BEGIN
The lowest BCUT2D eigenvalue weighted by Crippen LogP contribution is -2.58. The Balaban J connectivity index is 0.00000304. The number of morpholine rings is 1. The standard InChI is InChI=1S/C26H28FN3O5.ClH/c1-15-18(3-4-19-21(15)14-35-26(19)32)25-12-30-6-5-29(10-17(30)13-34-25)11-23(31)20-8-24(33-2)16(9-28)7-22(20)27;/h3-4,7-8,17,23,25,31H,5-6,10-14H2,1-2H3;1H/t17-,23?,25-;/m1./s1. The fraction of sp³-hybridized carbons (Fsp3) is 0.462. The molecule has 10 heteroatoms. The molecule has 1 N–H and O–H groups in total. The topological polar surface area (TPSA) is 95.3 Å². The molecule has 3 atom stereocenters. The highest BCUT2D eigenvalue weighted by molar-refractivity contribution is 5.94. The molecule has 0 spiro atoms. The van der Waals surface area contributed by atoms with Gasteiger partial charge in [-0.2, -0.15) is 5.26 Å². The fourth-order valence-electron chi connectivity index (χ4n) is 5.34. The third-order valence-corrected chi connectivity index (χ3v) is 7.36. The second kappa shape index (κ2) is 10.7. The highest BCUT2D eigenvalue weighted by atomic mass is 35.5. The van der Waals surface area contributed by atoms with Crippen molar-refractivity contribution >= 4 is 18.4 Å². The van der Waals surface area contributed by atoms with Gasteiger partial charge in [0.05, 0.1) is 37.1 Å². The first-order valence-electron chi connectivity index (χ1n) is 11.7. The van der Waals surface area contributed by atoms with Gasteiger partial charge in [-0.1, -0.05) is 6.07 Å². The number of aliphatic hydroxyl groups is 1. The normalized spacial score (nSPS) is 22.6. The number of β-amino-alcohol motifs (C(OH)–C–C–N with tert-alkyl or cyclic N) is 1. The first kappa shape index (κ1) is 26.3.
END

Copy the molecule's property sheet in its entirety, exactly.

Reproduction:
The lowest BCUT2D eigenvalue weighted by Crippen LogP contribution is -2.58. The Balaban J connectivity index is 0.00000304. The number of morpholine rings is 1. The standard InChI is InChI=1S/C26H28FN3O5.ClH/c1-15-18(3-4-19-21(15)14-35-26(19)32)25-12-30-6-5-29(10-17(30)13-34-25)11-23(31)20-8-24(33-2)16(9-28)7-22(20)27;/h3-4,7-8,17,23,25,31H,5-6,10-14H2,1-2H3;1H/t17-,23?,25-;/m1./s1. The fraction of sp³-hybridized carbons (Fsp3) is 0.462. The molecule has 10 heteroatoms. The molecule has 1 N–H and O–H groups in total. The topological polar surface area (TPSA) is 95.3 Å². The molecule has 3 atom stereocenters. The highest BCUT2D eigenvalue weighted by molar-refractivity contribution is 5.94. The molecule has 0 spiro atoms. The van der Waals surface area contributed by atoms with Gasteiger partial charge in [-0.2, -0.15) is 5.26 Å². The fourth-order valence-electron chi connectivity index (χ4n) is 5.34. The third-order valence-corrected chi connectivity index (χ3v) is 7.36. The second kappa shape index (κ2) is 10.7. The highest BCUT2D eigenvalue weighted by atomic mass is 35.5. The van der Waals surface area contributed by atoms with Crippen molar-refractivity contribution >= 4 is 18.4 Å². The van der Waals surface area contributed by atoms with Gasteiger partial charge in [0.05, 0.1) is 37.1 Å². The first-order valence-electron chi connectivity index (χ1n) is 11.7. The van der Waals surface area contributed by atoms with Gasteiger partial charge in [-0.1, -0.05) is 6.07 Å². The number of aliphatic hydroxyl groups is 1. The normalized spacial score (nSPS) is 22.6. The number of β-amino-alcohol motifs (C(OH)–C–C–N with tert-alkyl or cyclic N) is 1. The first kappa shape index (κ1) is 26.3.